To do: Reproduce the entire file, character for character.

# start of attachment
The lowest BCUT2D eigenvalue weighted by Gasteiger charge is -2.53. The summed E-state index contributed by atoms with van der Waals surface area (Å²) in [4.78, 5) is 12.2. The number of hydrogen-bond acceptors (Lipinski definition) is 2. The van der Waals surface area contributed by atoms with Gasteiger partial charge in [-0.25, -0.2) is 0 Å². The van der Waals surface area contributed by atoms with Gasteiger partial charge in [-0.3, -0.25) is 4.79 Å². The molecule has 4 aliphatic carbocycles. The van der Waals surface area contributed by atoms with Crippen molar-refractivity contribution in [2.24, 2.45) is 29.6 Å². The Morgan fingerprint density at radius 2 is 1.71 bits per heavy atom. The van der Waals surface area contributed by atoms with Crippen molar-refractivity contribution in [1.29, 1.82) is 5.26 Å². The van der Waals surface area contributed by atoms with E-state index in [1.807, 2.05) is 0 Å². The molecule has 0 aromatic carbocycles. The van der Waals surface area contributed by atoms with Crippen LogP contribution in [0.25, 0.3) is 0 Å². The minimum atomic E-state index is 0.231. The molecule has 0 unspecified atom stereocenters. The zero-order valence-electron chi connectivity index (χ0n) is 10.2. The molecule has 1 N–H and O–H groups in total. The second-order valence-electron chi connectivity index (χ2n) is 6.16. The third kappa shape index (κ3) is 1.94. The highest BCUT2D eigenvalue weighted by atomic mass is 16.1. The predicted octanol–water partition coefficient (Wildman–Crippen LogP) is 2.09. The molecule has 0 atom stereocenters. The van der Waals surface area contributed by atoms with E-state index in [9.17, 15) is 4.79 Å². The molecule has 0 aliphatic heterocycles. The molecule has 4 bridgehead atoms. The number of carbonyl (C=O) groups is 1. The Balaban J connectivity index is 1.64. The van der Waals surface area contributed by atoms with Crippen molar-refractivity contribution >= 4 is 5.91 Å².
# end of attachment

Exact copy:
The lowest BCUT2D eigenvalue weighted by Gasteiger charge is -2.53. The summed E-state index contributed by atoms with van der Waals surface area (Å²) in [4.78, 5) is 12.2. The number of hydrogen-bond acceptors (Lipinski definition) is 2. The van der Waals surface area contributed by atoms with Gasteiger partial charge in [-0.25, -0.2) is 0 Å². The van der Waals surface area contributed by atoms with Gasteiger partial charge in [-0.3, -0.25) is 4.79 Å². The molecule has 4 aliphatic carbocycles. The van der Waals surface area contributed by atoms with Crippen molar-refractivity contribution in [2.24, 2.45) is 29.6 Å². The Morgan fingerprint density at radius 2 is 1.71 bits per heavy atom. The van der Waals surface area contributed by atoms with Crippen molar-refractivity contribution in [1.29, 1.82) is 5.26 Å². The van der Waals surface area contributed by atoms with E-state index in [1.807, 2.05) is 0 Å². The molecule has 0 aromatic carbocycles. The van der Waals surface area contributed by atoms with Crippen LogP contribution in [0.25, 0.3) is 0 Å². The minimum atomic E-state index is 0.231. The molecule has 0 unspecified atom stereocenters. The zero-order valence-electron chi connectivity index (χ0n) is 10.2. The molecule has 1 N–H and O–H groups in total. The second-order valence-electron chi connectivity index (χ2n) is 6.16. The third kappa shape index (κ3) is 1.94. The highest BCUT2D eigenvalue weighted by atomic mass is 16.1. The predicted octanol–water partition coefficient (Wildman–Crippen LogP) is 2.09. The molecule has 0 atom stereocenters. The van der Waals surface area contributed by atoms with E-state index in [9.17, 15) is 4.79 Å². The molecule has 0 aliphatic heterocycles. The molecule has 4 bridgehead atoms. The number of carbonyl (C=O) groups is 1. The Balaban J connectivity index is 1.64. The van der Waals surface area contributed by atoms with Crippen molar-refractivity contribution >= 4 is 5.91 Å².